Kahmina was working the graveyard shift as a 911 operator for the Washington State patrol while raising her son as a single mother. Her job was stressful, as she was constantly surrounded by tragedy and death and trauma. She missed reading her son bedtime stories. Her situation was unsustainable. “I was always consumed with worry that I wouldn’t be able to care for my child. I was completely alone,” she says.
She kept thinking about her lifelong dream to become a scientist and knew that she was going to have to take the plunge if she ever wanted things to change. “I decided to be very ambitious and go to community college during the day while also doing graveyard shifts.I knew the transition to school would be hard without hurting my financial stability. I needed the money and also needed credits and a transfer degree to go to a four-year college.”
Doing full time school and a full time night job meant that sometimes Kahmina wouldn’t sleep for a couple of days or she would only take 30 minute naps here and there. She told herself, “No matter how low life gets, it only gets better from here. This is only temporary. I just need to get through this to go where I want to go.“
As she was finishing her program at the community college, the college sent an email talking about WWIN, and Kahmina decided to apply. The day she got her call to interview for a WWIN scholarship she had just been released from the hospital following kidney stone surgery and she was still medicated. She worried that she had messed up the interview, but she did better than she thought. “When I found out I got it I thought, finally one thing went right this year!”
WWIN helped pay for Kahmina’s move to Ellensburg to attend Central Washington University Where she’s enrolled in the four-year biophysics program. Her WWIN scholarship covers tuition and she can use her financial aid to cover her college apartment. Because of that, she’s able to focus on school and raising her son without having to worry about keeping up a job, too.
She sold her car to minimize her bills, but childcare is still a challenge in a small city with limited options. She was on the waitlist for the university childcare for almost two years. “There were times I had to bring him to class and thankfully my profs were cool with it. The professors and faculty are really supportive,” she says.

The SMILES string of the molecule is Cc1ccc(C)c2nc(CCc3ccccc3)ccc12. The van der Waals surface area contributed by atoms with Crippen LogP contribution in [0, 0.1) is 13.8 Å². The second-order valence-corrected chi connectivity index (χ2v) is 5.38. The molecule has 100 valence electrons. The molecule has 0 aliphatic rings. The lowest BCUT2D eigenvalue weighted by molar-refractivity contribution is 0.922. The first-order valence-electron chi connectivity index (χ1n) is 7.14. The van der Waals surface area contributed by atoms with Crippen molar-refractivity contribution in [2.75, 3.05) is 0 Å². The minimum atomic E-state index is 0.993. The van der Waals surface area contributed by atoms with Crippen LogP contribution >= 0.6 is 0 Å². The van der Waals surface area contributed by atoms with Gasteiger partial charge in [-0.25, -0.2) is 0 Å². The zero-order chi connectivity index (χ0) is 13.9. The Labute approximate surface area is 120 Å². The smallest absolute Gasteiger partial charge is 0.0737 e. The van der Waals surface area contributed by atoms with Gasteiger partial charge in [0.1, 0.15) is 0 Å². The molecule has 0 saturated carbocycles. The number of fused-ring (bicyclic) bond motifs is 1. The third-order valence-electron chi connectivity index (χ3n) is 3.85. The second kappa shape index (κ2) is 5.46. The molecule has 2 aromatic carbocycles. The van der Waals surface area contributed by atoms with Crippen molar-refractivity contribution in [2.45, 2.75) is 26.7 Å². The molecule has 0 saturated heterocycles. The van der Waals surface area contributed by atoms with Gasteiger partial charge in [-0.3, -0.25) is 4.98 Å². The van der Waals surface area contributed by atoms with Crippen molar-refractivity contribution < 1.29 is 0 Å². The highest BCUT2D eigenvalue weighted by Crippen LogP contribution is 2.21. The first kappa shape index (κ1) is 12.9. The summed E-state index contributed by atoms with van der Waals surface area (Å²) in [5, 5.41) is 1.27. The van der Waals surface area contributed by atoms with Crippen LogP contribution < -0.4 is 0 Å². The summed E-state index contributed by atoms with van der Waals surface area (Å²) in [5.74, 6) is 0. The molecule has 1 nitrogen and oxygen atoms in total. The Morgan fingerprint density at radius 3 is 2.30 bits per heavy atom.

The COVID-19 pandemic posed another challenge. She got really sick last winter during finals week and tested positive for influenza A. (She still managed to get a 4.0 that quarter.)
Even after she recovered, she’s still feeling the effects of the pandemic. “Trying to do school fully online and having a seven-year-old doing distance learning is tough. His babysitters are out of town. I miss my daily routine of riding my bike to campus, having a cup of coffee, and chatting with people in the lab.” Then she adds, “The pandemic is uniquely disruptive to single moms.”
Kahmina feels fortunate to be conducting research under a professor and earning a stipend through the Ronald E. McNair Postbaccalaureate Achievement Program. All of her work is computational so she can do it from home. She also keeps busy as the president of the biophysics club. And she’s putting together grad school applications to enroll in a neuroscience program.
Ultimately, her goal is to earn her PhD and become a professor—and to diversify academia. “Diversity is equivalent to excellence, and we need different voices in order to progress. I don’t know of any other Black women who are students in my department. Going into the program has been challenging. There have been a few times during group work that other students haven’t taken me seriously, and I received negative comments.”
She describes a particularly rough day when she came out of a six hour lab feeling discouraged. Then she found a note in the mail from WWIN that said, Remember that not every day is good, but every day has something good in it to help keep you going.
To her, WWIN is more than a scholarship program. “WWIN really cares about me as a person. They do regular check-ins to see how I’m doing. I don’t want to disappoint my sponsor and WWIN. It’s even more motivation. I want this program to continue.”
Besides tuition support and ongoing encouragement, Kahmina was excited to receive funding from WWN last year to travel to Providence, Rhode Island for the national 2019 Physics Congress (PhysCon) Conference, where she toured Harvard University, attended professional development workshops and graduate school fairs, networked with other physics students and faculty from around the country, met a Nobel prize winning physicist, and much more. She describes the trip as “invaluable.”
She’s grateful to the doors who have opened for her on her journey. “WWIN was that one door that led me to the hallway of all these other doors of opportunities.”